MOVIE: The Master (2012)

Look, I’ve been trying to write a review of this movie for almost a month now, and I just can’t do it.   I sit down, think about what to say, and all I can come up with is, “Good goddamn.”

So, good goddamn, is all.  I thought it was brilliant (and, boy, is it ever a Paul Thomas Anderson film — he has a very distinctive style).  But it also hit kind of close to home for me in several spots, and that made it incredibly hard to watch and even harder to write about.   Go see it yourself and see what you think.  I’ll be over here trying to think about something else for a while.

[Prequeue at Netflix]

Genre: Drama
Cast: Joaquin Phoenix, Philip Seymour Hoffman, Amy Adams, Laura Dern, Jesse Plemons, Rami Malek.

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9 Responses to “MOVIE: The Master (2012)”

  1. briantoohey Says:

    It certainly had good things about it, but I was disappointed and I’d prefer it if PTA would be a little more of a storyteller and not so hands-off with his own material. I came out of the theatre thinking “what’s your point, PTA, and do you even know if you have one?” I thought the performances were great, although with Joaquin I think it’s less a performance and more PTA allowing him to be in the space that he’s in– a mental collapse probably rooted in the death of his brother and fed by his growing inability to trust the media, or anyone, and a continuing distrust of what people want from him– and to utilize that persona and struggle within his film and allow it to help inform the context and serve his narrative. With most directors, I’d simply write the whole thing off; but Anderson is smart and talented and capable enough, and has earned a certain amount of good will over the last fifteen years, that like a stern but fair judge, I’m “willing to allow it.” And by “it,” I mean this desire to not take an overt stand or beat his audience over the head with the point of it all, but to instead allow his themes to exist somewhat nebulously for the audience to ruminate over them and discuss them. Y’know– like art. I guess Anderson has proved to me that he’s one of the few filmmakers working today capable of producing art, and not simply entertainment.

    But… I must confess that when it comes to film, I still prefer narrative. And I prefer art that serves the telling of a story, and not simply to exist somewhat nebulously. I’d rather see a good story artfully told, than art existing to vaguely question meaning and open up thought and discourse. I feel that Anderson’s latest is skirting the boundaries of that, and it’s one of my least favorite of his. It’s definitely of a piece with There Will Be Blood, but I feel The Master is even less direct. They certainly both border on brilliant, but The Master has lost some of the cohesiveness of Blood, and I actually prefer his early, more narrative-centered films like Boogie Nights and Magnolia.

    In terms of the offerings of the fall season, I preferred Argo. Perhaps less soul-searching, meandering, and thought-provoking, but much more certain about what it was trying to say, while artfully telling a hell of a story both entertaining and historically important, and doing so via incredibly tight story construction, attention to historical detail, and expert directing technique. It’s rare to either craft a superb Hollywood entertainment or to make a historical film that doesn’t get lost in itself, and Affleck has managed to do both in one film. He may not an actor I enjoy very much, but he’s quickly become one of my favorite directors and has managed to give his career a new life and his Hollywood celebrity a genuine purpose.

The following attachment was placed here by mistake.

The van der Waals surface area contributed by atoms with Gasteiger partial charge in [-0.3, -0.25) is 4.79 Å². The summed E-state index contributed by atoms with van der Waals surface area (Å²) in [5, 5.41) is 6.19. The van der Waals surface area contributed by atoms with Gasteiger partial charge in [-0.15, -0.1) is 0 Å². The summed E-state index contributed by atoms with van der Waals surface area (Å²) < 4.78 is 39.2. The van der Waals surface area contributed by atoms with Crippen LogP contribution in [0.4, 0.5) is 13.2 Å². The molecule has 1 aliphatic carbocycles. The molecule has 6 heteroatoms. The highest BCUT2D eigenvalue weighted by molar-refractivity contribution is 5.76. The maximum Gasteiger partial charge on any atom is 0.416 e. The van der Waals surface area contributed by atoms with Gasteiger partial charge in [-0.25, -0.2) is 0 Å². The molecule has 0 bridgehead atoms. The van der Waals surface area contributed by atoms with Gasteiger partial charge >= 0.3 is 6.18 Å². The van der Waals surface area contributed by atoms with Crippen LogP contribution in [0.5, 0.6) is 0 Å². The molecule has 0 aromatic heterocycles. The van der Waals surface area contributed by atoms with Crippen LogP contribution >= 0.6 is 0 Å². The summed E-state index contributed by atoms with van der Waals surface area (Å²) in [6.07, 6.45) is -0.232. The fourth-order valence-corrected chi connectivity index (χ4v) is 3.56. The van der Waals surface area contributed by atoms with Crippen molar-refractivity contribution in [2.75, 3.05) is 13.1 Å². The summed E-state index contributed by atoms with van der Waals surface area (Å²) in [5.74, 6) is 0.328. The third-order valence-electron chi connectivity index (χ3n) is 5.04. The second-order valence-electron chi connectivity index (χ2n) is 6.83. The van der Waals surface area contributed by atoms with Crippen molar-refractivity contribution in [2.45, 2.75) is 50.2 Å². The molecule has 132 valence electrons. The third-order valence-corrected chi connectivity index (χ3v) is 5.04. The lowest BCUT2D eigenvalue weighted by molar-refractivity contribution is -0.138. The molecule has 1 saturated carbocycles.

• megwood Says:

      Boy, I could not disagree more with this. For me, it was an absolutely SPOT-ON depiction of, among other things, what it’s like to suffer from PTSD and be desperate to get better — desperate enough to fall for the charms of a loony charismatic like Hoffman’s character. I thought the narrative was incredibly strong, and the visuals even more so. I didn’t feel banged over the head at all — instead, I found it quite subtle, and I’ve been thinking about the various themes at play for weeks now without ceasing. It really impacted me very strongly.

      I know everybody thinks Joaquin is just totally crackers right now and his performance wasn’t so much a performance as just rolling with his own crazy, but I don’t believe that either, to be honest. I thought he was utterly brilliant. I believed that character through and through. And the ending, with its total lack of resolution, was absolute perfection. Thank god for a director who doesn’t just wrap it all up neatly and pretend that’s actually how life works.

      Stunning film. Absolutely stunning.

      I do really want to see Argo, but it’s not a film I think can be compared in any way to this one. Two completely different genres and purposes. I’m glad to hear it’s awesome, though! Looking forward to it!

      • briantoohey Says:

        No, I didn’t feel banged over the head at all… what I was saying that I would have been liked to have been banged a little more. And yeah, totally different types of movies, but I guess I was saying I feel that The Master is over-rated and didn’t live up to the hype (for me), nor was it a film that I really enjoyed… respected yes; enjoyed, no. In terms of Oscar bait, I thought Argo was much more successful across all levels. Obviously we disagree on The Master, but just wanted to clear up the fact about banging over the head. I was saying that I would have actually preferred if PTA had been less subtle and developed the narrative more, which to me was ultimately pretty weak and flimsy.